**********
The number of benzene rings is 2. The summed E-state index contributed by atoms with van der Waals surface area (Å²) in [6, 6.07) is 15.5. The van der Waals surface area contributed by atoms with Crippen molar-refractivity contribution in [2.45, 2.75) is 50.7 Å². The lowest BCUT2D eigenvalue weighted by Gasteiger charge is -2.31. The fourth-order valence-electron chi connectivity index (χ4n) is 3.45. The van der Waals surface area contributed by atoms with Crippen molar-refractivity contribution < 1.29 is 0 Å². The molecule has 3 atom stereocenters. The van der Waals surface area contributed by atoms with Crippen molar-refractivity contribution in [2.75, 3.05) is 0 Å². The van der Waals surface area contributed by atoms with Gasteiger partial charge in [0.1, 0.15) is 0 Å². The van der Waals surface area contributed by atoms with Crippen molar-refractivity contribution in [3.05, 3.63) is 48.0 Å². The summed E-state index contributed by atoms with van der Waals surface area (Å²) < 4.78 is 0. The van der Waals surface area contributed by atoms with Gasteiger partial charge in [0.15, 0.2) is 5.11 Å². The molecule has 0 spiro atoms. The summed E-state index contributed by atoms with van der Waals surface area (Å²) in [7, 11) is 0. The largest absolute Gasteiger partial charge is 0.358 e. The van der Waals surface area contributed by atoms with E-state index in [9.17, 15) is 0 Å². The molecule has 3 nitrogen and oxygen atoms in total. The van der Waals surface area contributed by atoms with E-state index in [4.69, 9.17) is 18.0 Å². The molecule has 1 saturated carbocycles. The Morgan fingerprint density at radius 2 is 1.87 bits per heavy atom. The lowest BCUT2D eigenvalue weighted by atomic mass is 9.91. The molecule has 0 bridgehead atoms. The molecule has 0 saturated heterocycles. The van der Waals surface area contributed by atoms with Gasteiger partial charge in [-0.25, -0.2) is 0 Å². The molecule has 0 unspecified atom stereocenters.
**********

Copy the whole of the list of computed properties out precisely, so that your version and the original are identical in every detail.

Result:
The number of benzene rings is 2. The summed E-state index contributed by atoms with van der Waals surface area (Å²) in [6, 6.07) is 15.5. The van der Waals surface area contributed by atoms with Crippen molar-refractivity contribution in [2.45, 2.75) is 50.7 Å². The lowest BCUT2D eigenvalue weighted by Gasteiger charge is -2.31. The fourth-order valence-electron chi connectivity index (χ4n) is 3.45. The van der Waals surface area contributed by atoms with Crippen molar-refractivity contribution < 1.29 is 0 Å². The molecule has 3 atom stereocenters. The van der Waals surface area contributed by atoms with Crippen molar-refractivity contribution in [2.75, 3.05) is 0 Å². The van der Waals surface area contributed by atoms with Gasteiger partial charge in [0.1, 0.15) is 0 Å². The van der Waals surface area contributed by atoms with Crippen molar-refractivity contribution in [3.05, 3.63) is 48.0 Å². The summed E-state index contributed by atoms with van der Waals surface area (Å²) < 4.78 is 0. The van der Waals surface area contributed by atoms with Gasteiger partial charge in [0.15, 0.2) is 5.11 Å². The molecule has 0 spiro atoms. The summed E-state index contributed by atoms with van der Waals surface area (Å²) in [7, 11) is 0. The largest absolute Gasteiger partial charge is 0.358 e. The van der Waals surface area contributed by atoms with E-state index in [9.17, 15) is 0 Å². The molecule has 3 nitrogen and oxygen atoms in total. The van der Waals surface area contributed by atoms with E-state index in [4.69, 9.17) is 18.0 Å². The molecule has 1 saturated carbocycles. The Morgan fingerprint density at radius 2 is 1.87 bits per heavy atom. The lowest BCUT2D eigenvalue weighted by atomic mass is 9.91. The molecule has 0 bridgehead atoms. The molecule has 0 saturated heterocycles. The van der Waals surface area contributed by atoms with Gasteiger partial charge in [-0.25, -0.2) is 0 Å². The molecule has 0 unspecified atom stereocenters.